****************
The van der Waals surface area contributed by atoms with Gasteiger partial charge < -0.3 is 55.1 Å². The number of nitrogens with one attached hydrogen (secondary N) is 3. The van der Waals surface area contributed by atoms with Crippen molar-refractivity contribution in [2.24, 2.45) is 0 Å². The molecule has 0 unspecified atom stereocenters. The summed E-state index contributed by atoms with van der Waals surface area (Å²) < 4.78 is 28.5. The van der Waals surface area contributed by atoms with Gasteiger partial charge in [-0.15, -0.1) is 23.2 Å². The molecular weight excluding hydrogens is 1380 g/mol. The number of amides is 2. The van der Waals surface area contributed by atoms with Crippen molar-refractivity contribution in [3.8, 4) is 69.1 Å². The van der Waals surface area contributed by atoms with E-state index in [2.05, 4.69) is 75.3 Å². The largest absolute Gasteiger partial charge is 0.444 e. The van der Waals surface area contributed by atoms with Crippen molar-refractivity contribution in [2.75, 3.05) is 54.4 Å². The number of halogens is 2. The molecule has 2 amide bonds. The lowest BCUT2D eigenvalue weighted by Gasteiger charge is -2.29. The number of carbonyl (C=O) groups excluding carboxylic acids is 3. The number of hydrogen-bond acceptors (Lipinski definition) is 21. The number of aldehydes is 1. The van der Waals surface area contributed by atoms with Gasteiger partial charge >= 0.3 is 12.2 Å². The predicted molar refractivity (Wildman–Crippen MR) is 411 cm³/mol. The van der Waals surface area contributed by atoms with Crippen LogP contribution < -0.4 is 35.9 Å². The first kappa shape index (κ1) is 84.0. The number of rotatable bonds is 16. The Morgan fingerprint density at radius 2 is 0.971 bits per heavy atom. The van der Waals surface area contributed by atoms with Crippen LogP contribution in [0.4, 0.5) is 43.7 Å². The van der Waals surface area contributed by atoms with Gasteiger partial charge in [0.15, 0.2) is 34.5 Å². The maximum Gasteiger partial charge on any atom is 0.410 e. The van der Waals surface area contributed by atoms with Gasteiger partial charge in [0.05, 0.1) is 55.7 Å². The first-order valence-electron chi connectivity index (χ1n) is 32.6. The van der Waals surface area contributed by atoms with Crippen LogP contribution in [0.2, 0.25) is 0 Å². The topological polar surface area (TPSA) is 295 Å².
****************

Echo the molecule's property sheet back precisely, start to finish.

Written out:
The van der Waals surface area contributed by atoms with Gasteiger partial charge < -0.3 is 55.1 Å². The number of nitrogens with one attached hydrogen (secondary N) is 3. The van der Waals surface area contributed by atoms with Crippen molar-refractivity contribution in [2.24, 2.45) is 0 Å². The molecule has 0 unspecified atom stereocenters. The summed E-state index contributed by atoms with van der Waals surface area (Å²) < 4.78 is 28.5. The van der Waals surface area contributed by atoms with Gasteiger partial charge in [-0.15, -0.1) is 23.2 Å². The molecular weight excluding hydrogens is 1380 g/mol. The number of amides is 2. The van der Waals surface area contributed by atoms with Crippen molar-refractivity contribution in [3.8, 4) is 69.1 Å². The van der Waals surface area contributed by atoms with E-state index in [2.05, 4.69) is 75.3 Å². The largest absolute Gasteiger partial charge is 0.444 e. The van der Waals surface area contributed by atoms with Crippen molar-refractivity contribution in [2.75, 3.05) is 54.4 Å². The number of halogens is 2. The molecule has 2 amide bonds. The lowest BCUT2D eigenvalue weighted by Gasteiger charge is -2.29. The number of carbonyl (C=O) groups excluding carboxylic acids is 3. The number of hydrogen-bond acceptors (Lipinski definition) is 21. The number of aldehydes is 1. The van der Waals surface area contributed by atoms with Gasteiger partial charge >= 0.3 is 12.2 Å². The predicted molar refractivity (Wildman–Crippen MR) is 411 cm³/mol. The van der Waals surface area contributed by atoms with Crippen LogP contribution < -0.4 is 35.9 Å². The first kappa shape index (κ1) is 84.0. The number of rotatable bonds is 16. The Morgan fingerprint density at radius 2 is 0.971 bits per heavy atom. The van der Waals surface area contributed by atoms with Crippen LogP contribution in [0.4, 0.5) is 43.7 Å². The van der Waals surface area contributed by atoms with Gasteiger partial charge in [0.15, 0.2) is 34.5 Å². The maximum Gasteiger partial charge on any atom is 0.410 e. The van der Waals surface area contributed by atoms with Gasteiger partial charge in [0.05, 0.1) is 55.7 Å². The first-order valence-electron chi connectivity index (χ1n) is 32.6. The van der Waals surface area contributed by atoms with Crippen LogP contribution in [0.2, 0.25) is 0 Å². The topological polar surface area (TPSA) is 295 Å².